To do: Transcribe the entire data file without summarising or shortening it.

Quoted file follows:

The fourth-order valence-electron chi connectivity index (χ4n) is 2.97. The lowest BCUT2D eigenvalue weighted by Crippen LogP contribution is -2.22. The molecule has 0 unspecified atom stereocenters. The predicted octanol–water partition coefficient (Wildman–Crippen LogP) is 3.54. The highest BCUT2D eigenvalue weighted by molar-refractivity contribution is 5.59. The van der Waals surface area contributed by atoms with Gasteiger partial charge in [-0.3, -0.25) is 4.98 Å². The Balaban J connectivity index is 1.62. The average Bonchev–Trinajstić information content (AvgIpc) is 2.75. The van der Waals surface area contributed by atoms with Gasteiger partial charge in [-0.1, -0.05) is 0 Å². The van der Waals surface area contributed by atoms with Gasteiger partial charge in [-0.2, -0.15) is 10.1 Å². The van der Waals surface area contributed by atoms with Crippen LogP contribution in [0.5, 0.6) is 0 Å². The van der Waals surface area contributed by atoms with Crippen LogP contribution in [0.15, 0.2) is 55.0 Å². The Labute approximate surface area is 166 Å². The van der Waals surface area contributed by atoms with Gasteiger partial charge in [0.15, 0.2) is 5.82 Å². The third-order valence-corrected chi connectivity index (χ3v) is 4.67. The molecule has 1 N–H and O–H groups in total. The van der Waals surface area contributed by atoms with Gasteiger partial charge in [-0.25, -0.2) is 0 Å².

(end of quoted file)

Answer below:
The fourth-order valence-electron chi connectivity index (χ4n) is 2.97. The lowest BCUT2D eigenvalue weighted by Crippen LogP contribution is -2.22. The molecule has 0 unspecified atom stereocenters. The predicted octanol–water partition coefficient (Wildman–Crippen LogP) is 3.54. The highest BCUT2D eigenvalue weighted by molar-refractivity contribution is 5.59. The van der Waals surface area contributed by atoms with Gasteiger partial charge in [-0.3, -0.25) is 4.98 Å². The Balaban J connectivity index is 1.62. The average Bonchev–Trinajstić information content (AvgIpc) is 2.75. The van der Waals surface area contributed by atoms with Gasteiger partial charge in [-0.1, -0.05) is 0 Å². The van der Waals surface area contributed by atoms with Gasteiger partial charge in [-0.2, -0.15) is 10.1 Å². The van der Waals surface area contributed by atoms with Crippen LogP contribution in [0.5, 0.6) is 0 Å². The van der Waals surface area contributed by atoms with Crippen LogP contribution in [0.15, 0.2) is 55.0 Å². The Labute approximate surface area is 166 Å². The van der Waals surface area contributed by atoms with Gasteiger partial charge in [0.15, 0.2) is 5.82 Å². The third-order valence-corrected chi connectivity index (χ3v) is 4.67. The molecule has 1 N–H and O–H groups in total. The van der Waals surface area contributed by atoms with Gasteiger partial charge in [-0.25, -0.2) is 0 Å².